Limiting the cost of mutualism: the defensive role of elongated gynophore in the leafflower–moth mutualism

Limiting the cost of mutualism: the defensive role of elongated gynophore in the... Mutualisms are interactions from which both partners benefit but may collapse if mutualists’ costs and benefits are not aligned. Host sanctions are one mechanism whereby hosts selectively allocate resources to the more cooperative partners and thereby reduce the fitness of overexploiters; however, many mutualisms lack apparent means of host sanctions. In mutualisms between plants and pollinating seed parasites, such as those between leafflowers and leafflower moths, pollinators consume subsets of the seeds as larval food in return for their pollination service. Plants may select against overexploiters by selectively aborting flowers with a heavy egg load, but in many leafflower species, seeds are fully eaten in some fruits, suggesting that such a mechanism is not present in all species. Instead, the fruits of Breynia vitis-idaea have stalk-like structures (gynophore) through which early-instar moth larvae must bore to reach seeds. Examination of moth mortality in fruits with different gynophore lengths suggested that fruits with longer gynophore had higher moth mortality and, therefore, less seed damage. Most moth mortality occurred at the egg stage or as early larval instar before moths reached the seeds, consistent with the view that gynophore functions to prevent moth access to seeds. Gynophore length was unaffected by plant size, extent of moth oviposition, or geography; thus, it is most likely genetically controlled. Because gynophores do not elongate in related species whose pollinators oviposit directly into the ovary, the gynophore in B. vitis-idaea may have evolved as a defense to limit the cost of the mutualism. http://www.deepdyve.com/assets/images/DeepDyve-Logo-lg.png Oecologia Springer Journals

Limiting the cost of mutualism: the defensive role of elongated gynophore in the leafflower–moth mutualism

Loading next page...
 
/lp/springer_journal/limiting-the-cost-of-mutualism-the-defensive-role-of-elongated-O5WECdrq0z
Publisher
Springer Berlin Heidelberg
Copyright
Copyright © 2017 by Springer-Verlag GmbH Germany
Subject
Life Sciences; Ecology; Plant Sciences; Hydrology/Water Resources
ISSN
0029-8549
eISSN
1432-1939
D.O.I.
10.1007/s00442-017-3910-8
Publisher site
See Article on Publisher Site

Abstract

Mutualisms are interactions from which both partners benefit but may collapse if mutualists’ costs and benefits are not aligned. Host sanctions are one mechanism whereby hosts selectively allocate resources to the more cooperative partners and thereby reduce the fitness of overexploiters; however, many mutualisms lack apparent means of host sanctions. In mutualisms between plants and pollinating seed parasites, such as those between leafflowers and leafflower moths, pollinators consume subsets of the seeds as larval food in return for their pollination service. Plants may select against overexploiters by selectively aborting flowers with a heavy egg load, but in many leafflower species, seeds are fully eaten in some fruits, suggesting that such a mechanism is not present in all species. Instead, the fruits of Breynia vitis-idaea have stalk-like structures (gynophore) through which early-instar moth larvae must bore to reach seeds. Examination of moth mortality in fruits with different gynophore lengths suggested that fruits with longer gynophore had higher moth mortality and, therefore, less seed damage. Most moth mortality occurred at the egg stage or as early larval instar before moths reached the seeds, consistent with the view that gynophore functions to prevent moth access to seeds. Gynophore length was unaffected by plant size, extent of moth oviposition, or geography; thus, it is most likely genetically controlled. Because gynophores do not elongate in related species whose pollinators oviposit directly into the ovary, the gynophore in B. vitis-idaea may have evolved as a defense to limit the cost of the mutualism.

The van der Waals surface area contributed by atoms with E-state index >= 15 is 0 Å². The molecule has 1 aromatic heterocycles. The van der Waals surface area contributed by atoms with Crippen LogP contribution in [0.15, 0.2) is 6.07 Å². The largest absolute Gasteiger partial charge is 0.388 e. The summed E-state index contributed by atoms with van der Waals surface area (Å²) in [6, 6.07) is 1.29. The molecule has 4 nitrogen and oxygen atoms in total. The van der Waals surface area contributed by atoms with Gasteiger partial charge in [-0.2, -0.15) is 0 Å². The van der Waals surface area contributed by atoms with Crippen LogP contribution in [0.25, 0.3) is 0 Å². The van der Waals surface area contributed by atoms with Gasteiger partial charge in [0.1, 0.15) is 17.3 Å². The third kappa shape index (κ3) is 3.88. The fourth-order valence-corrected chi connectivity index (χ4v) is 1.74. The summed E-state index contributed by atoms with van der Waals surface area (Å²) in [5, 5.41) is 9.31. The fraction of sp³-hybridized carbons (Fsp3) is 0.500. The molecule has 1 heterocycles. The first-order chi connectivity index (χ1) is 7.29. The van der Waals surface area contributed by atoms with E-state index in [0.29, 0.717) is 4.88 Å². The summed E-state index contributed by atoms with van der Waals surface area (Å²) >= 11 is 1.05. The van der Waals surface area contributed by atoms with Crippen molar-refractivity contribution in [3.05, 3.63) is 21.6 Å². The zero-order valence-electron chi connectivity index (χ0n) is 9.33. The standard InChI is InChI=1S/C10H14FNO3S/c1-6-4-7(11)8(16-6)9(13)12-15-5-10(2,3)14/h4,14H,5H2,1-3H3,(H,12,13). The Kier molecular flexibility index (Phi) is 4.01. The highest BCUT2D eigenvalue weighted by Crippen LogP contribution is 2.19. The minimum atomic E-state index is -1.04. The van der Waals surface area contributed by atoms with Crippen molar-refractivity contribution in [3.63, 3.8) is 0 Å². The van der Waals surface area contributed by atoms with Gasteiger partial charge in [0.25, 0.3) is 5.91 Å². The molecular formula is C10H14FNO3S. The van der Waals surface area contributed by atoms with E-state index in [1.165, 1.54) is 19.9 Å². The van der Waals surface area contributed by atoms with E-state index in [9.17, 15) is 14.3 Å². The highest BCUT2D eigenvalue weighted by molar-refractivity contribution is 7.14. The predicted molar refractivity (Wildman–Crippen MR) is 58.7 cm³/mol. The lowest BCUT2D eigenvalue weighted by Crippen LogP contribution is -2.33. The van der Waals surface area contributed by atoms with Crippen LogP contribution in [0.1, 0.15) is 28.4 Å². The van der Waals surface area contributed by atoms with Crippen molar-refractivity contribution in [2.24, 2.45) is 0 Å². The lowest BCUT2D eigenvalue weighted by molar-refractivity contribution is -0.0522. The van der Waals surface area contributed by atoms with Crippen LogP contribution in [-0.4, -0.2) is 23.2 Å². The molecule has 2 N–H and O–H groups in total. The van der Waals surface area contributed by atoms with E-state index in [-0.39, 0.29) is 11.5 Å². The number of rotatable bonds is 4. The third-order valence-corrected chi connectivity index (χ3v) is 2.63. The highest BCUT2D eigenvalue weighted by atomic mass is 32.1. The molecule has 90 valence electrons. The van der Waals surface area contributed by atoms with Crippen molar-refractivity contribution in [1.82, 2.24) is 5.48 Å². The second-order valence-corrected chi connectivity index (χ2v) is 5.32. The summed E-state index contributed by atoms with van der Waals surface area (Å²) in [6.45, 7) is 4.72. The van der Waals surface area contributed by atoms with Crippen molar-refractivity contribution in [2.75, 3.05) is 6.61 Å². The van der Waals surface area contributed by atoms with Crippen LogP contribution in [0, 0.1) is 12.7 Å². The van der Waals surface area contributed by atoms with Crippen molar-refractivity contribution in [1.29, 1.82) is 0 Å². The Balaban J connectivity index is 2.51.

Journal

OecologiaSpringer Journals

Published: Jul 14, 2017

References

You’re reading a free preview. Subscribe to read the entire article.


DeepDyve is your
personal research library

It’s your single place to instantly
discover and read the research
that matters to you.

Enjoy affordable access to
over 18 million articles from more than
15,000 peer-reviewed journals.

All for just $49/month

Explore the DeepDyve Library

Search

Query the DeepDyve database, plus search all of PubMed and Google Scholar seamlessly

Organize

Save any article or search result from DeepDyve, PubMed, and Google Scholar... all in one place.

Access

Get unlimited, online access to over 18 million full-text articles from more than 15,000 scientific journals.

Your journals are on DeepDyve

Read from thousands of the leading scholarly journals from SpringerNature, Elsevier, Wiley-Blackwell, Oxford University Press and more.

All the latest content is available, no embargo periods.

See the journals in your area

DeepDyve

Freelancer

DeepDyve

Pro

Price

FREE

$49/month
$360/year

Save searches from
Google Scholar,
PubMed

Create lists to
organize your research

Export lists, citations

Read DeepDyve articles

Abstract access only

Unlimited access to over
18 million full-text articles

Print

20 pages / month

PDF Discount

20% off